John Wesley’s first recorded visit to Wigton was on May 30th 1757. He wrote “I rode to Wigton, a neat, well built town on the edge of Cumberland. I preached in the Market place at 12. The congregation was large and heavily attentive.”

Wigton lay on Wesley’s route between Whitehaven and Dumfries, a journey he undertook many times, crossing the Solway Firth at low tide.

He visited Wigton again on May 21st 1759 and on April 27th 1761 when he tells us more about his Wigton congregation.

“I preached at eight in the Market place at Wigton. The congregation when I began consisted of one woman, two boys and three or four little girls, but in a quarter of an hour we had most of the town. I was a good deal moved at the exquisite self-sufficiency which was visible in the countenance, air and whole deportment of a considerable part of them. This constrained me to use a very uncommon plainness of speech. They bore it well. Who knows but some may profit?”1

His last recorded visit was on Monday May 6th 1776 when he preached at Cockermouth and Wigton before going on to Carlisle where he “preached to a very serious congregation.”

It is probable that by the beginning of the 19th century a Methodist Society was well established in Wigton and probably met in the homes of its members but increasing numbers soon made it necessary to find a larger meeting place. Such a building was found, in 1819, in Strong’s Lane (or Tickell’s Lane) near to the old bus station site. The tenancy was short lived and larger premises were found in Meeting House Lane – a building that had been used and was to be used by several other denominations.

In 1828 “a neat and commodious chapel, galleried on three sides” was opened in George Street. “Beneath the chapel is a schoolroom and three small cottages. It is hoped that the chapel will prove a blessing to the thousands.” It was built at a cost of £600 and was in use until 1883 after which it was converted into houses.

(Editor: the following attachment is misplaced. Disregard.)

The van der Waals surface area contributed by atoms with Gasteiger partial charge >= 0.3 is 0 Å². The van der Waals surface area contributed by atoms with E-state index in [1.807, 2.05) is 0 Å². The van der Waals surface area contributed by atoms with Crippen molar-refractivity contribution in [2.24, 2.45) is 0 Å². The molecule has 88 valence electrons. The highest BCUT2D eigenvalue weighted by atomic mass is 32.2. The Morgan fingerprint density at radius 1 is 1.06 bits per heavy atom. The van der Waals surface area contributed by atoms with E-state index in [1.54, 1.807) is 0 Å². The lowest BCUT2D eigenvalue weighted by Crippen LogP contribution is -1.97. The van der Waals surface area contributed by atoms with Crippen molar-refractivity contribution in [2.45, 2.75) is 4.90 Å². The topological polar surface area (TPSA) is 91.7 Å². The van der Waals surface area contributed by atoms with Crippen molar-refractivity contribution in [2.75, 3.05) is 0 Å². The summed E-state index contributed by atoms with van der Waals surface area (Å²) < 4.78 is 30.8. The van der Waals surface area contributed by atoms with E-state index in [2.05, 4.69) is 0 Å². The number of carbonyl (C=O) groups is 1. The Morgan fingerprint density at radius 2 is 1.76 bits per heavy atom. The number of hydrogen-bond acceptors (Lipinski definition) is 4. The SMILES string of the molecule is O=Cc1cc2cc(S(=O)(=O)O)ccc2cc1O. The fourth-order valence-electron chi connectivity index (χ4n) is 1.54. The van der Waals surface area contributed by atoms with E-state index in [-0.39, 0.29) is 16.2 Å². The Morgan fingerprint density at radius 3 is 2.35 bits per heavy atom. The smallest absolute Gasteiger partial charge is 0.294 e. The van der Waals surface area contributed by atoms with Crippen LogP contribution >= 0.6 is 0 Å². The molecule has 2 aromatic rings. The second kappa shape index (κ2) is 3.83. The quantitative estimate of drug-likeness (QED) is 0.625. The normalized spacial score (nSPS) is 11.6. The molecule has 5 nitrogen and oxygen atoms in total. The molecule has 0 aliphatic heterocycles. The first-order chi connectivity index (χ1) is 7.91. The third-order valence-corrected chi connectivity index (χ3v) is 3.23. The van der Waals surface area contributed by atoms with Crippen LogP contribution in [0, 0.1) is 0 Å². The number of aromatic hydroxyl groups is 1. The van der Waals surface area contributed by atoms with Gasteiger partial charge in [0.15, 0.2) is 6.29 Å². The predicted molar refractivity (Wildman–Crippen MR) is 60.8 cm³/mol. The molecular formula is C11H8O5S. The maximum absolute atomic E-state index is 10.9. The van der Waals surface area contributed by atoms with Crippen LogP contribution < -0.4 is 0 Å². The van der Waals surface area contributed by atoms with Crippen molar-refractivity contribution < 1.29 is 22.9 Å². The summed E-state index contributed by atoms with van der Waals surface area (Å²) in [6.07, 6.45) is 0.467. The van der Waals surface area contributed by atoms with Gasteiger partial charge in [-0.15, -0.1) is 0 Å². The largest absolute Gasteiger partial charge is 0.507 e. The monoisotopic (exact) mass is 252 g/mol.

The Rev. Thomas Thomas arrived in Wigton in 1881 and it was not long until he decided that “the present chapel is in a very dilapidated condition, uncomfortable, situated in a back street, with no vestries, and the Sunday School is set in a dark and damp cellar.” Consequently he began looking for a site for the building of a new chapel. He found what he thought was an ideal site – part of the garden and orchard of Westmorland House (now the Thomlinson Junior School). This belonged to Mr. Isaac Pattinson who was prevailed upon to sell the plot of land for £243 10s. The estimated cost of the new chapel was £2000 and work began in May 1882 and the new chapel was opened on Wednesday May 2nd 1883. At the start of the day £98 7s 6d was still needed to clear the debt but by the end of the day £99 0s 10d had been contributed – 13s 4d more than was needed.

In April 1957 the Primitive Methodist chapel in New Street was amalgamated with the congregation at High Street.

By 1972 the interior of the church had deteriorated into a rather dilapidated state and it was decided to redesign the whole area.  A false ceiling was created, new windows were installed and the main entrance was enlarged.  The pulpit, organ and choir seating were re-arranged.  The cost of these improvements was £4,000.


By the end of the 20th century it became evident that certain major repairs (particularly to the roof) were urgently needed and also access and toilet accommodation for the disabled did not meet the requirements of the law.

An ambitious scheme was drawn up to transform all areas of the church. The pews were removed to be replaced by chairs, the floors were levelled throughout, the false ceiling was

removed, the storm damaged roof was completely relaid, a new heating system was installed, a new main entrance was created at

the side of the church, extra toilets were provided, the kitchen was refurbished, two new rooms were created upstairs and a new PA and audio visual system was installed. This scheme cost £405,000, which came from grants, donations and fund-raising. Work began on March 24th 2003 and was completed by the end of the year.  The building is now used by a variety of organisations, including other Christian churches, and the church has extended its own activities with the appointment by Wigton Circuit of a Children and Family Worker.